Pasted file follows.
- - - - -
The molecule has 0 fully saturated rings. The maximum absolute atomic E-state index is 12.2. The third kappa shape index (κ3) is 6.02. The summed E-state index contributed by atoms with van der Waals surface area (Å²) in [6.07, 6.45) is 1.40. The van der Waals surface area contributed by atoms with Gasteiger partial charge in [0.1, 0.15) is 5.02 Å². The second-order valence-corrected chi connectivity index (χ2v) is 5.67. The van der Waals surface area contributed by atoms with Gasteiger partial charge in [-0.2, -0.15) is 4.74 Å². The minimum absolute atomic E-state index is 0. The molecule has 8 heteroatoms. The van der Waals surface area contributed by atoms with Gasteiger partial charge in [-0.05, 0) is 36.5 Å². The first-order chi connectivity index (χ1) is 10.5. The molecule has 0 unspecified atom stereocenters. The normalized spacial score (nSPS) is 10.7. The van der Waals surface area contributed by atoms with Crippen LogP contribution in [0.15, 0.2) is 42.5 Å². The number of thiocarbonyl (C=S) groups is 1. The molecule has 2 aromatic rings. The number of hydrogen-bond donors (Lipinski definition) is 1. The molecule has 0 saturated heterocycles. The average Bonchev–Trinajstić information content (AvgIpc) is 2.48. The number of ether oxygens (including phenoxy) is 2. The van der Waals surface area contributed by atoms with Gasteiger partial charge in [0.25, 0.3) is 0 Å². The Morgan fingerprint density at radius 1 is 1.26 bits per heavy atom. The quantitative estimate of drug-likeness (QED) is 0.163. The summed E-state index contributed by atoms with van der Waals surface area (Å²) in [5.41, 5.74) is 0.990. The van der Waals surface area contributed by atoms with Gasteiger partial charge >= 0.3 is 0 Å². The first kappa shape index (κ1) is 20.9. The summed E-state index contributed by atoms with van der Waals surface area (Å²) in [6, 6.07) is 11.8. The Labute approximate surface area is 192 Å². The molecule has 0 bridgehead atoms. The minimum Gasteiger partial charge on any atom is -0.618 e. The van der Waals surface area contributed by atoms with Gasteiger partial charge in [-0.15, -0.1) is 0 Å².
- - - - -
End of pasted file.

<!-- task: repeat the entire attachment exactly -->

The molecule has 0 fully saturated rings. The maximum absolute atomic E-state index is 12.2. The third kappa shape index (κ3) is 6.02. The summed E-state index contributed by atoms with van der Waals surface area (Å²) in [6.07, 6.45) is 1.40. The van der Waals surface area contributed by atoms with Gasteiger partial charge in [0.1, 0.15) is 5.02 Å². The second-order valence-corrected chi connectivity index (χ2v) is 5.67. The van der Waals surface area contributed by atoms with Gasteiger partial charge in [-0.2, -0.15) is 4.74 Å². The minimum absolute atomic E-state index is 0. The molecule has 8 heteroatoms. The van der Waals surface area contributed by atoms with Gasteiger partial charge in [-0.05, 0) is 36.5 Å². The first-order chi connectivity index (χ1) is 10.5. The molecule has 0 unspecified atom stereocenters. The normalized spacial score (nSPS) is 10.7. The van der Waals surface area contributed by atoms with Crippen LogP contribution in [0.15, 0.2) is 42.5 Å². The number of thiocarbonyl (C=S) groups is 1. The molecule has 2 aromatic rings. The number of hydrogen-bond donors (Lipinski definition) is 1. The molecule has 0 saturated heterocycles. The average Bonchev–Trinajstić information content (AvgIpc) is 2.48. The number of ether oxygens (including phenoxy) is 2. The van der Waals surface area contributed by atoms with Gasteiger partial charge in [0.25, 0.3) is 0 Å². The Morgan fingerprint density at radius 1 is 1.26 bits per heavy atom. The quantitative estimate of drug-likeness (QED) is 0.163. The summed E-state index contributed by atoms with van der Waals surface area (Å²) in [5.41, 5.74) is 0.990. The van der Waals surface area contributed by atoms with Gasteiger partial charge >= 0.3 is 0 Å². The first kappa shape index (κ1) is 20.9. The summed E-state index contributed by atoms with van der Waals surface area (Å²) in [6, 6.07) is 11.8. The Labute approximate surface area is 192 Å². The molecule has 0 bridgehead atoms. The minimum Gasteiger partial charge on any atom is -0.618 e. The van der Waals surface area contributed by atoms with Gasteiger partial charge in [-0.15, -0.1) is 0 Å².